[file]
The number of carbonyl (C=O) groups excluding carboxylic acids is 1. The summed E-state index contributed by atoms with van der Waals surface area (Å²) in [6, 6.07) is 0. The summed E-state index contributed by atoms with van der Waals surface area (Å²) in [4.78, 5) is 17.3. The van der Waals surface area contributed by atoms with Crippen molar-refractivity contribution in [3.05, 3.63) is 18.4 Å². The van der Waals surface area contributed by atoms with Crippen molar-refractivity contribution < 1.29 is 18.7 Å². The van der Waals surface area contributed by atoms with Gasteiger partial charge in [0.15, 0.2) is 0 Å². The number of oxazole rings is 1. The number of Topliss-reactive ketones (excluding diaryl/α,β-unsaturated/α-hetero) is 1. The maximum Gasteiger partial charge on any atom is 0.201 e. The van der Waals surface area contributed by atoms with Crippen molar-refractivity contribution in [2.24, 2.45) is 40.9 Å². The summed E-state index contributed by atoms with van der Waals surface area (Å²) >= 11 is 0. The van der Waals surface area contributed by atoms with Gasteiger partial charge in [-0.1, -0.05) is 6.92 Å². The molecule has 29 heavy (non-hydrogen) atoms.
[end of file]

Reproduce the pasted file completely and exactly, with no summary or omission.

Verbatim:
The number of carbonyl (C=O) groups excluding carboxylic acids is 1. The summed E-state index contributed by atoms with van der Waals surface area (Å²) in [6, 6.07) is 0. The summed E-state index contributed by atoms with van der Waals surface area (Å²) in [4.78, 5) is 17.3. The van der Waals surface area contributed by atoms with Crippen molar-refractivity contribution in [3.05, 3.63) is 18.4 Å². The van der Waals surface area contributed by atoms with Crippen molar-refractivity contribution < 1.29 is 18.7 Å². The van der Waals surface area contributed by atoms with Gasteiger partial charge in [0.15, 0.2) is 0 Å². The number of oxazole rings is 1. The number of Topliss-reactive ketones (excluding diaryl/α,β-unsaturated/α-hetero) is 1. The maximum Gasteiger partial charge on any atom is 0.201 e. The van der Waals surface area contributed by atoms with Crippen molar-refractivity contribution in [2.24, 2.45) is 40.9 Å². The summed E-state index contributed by atoms with van der Waals surface area (Å²) >= 11 is 0. The van der Waals surface area contributed by atoms with Gasteiger partial charge in [-0.1, -0.05) is 6.92 Å². The molecule has 29 heavy (non-hydrogen) atoms.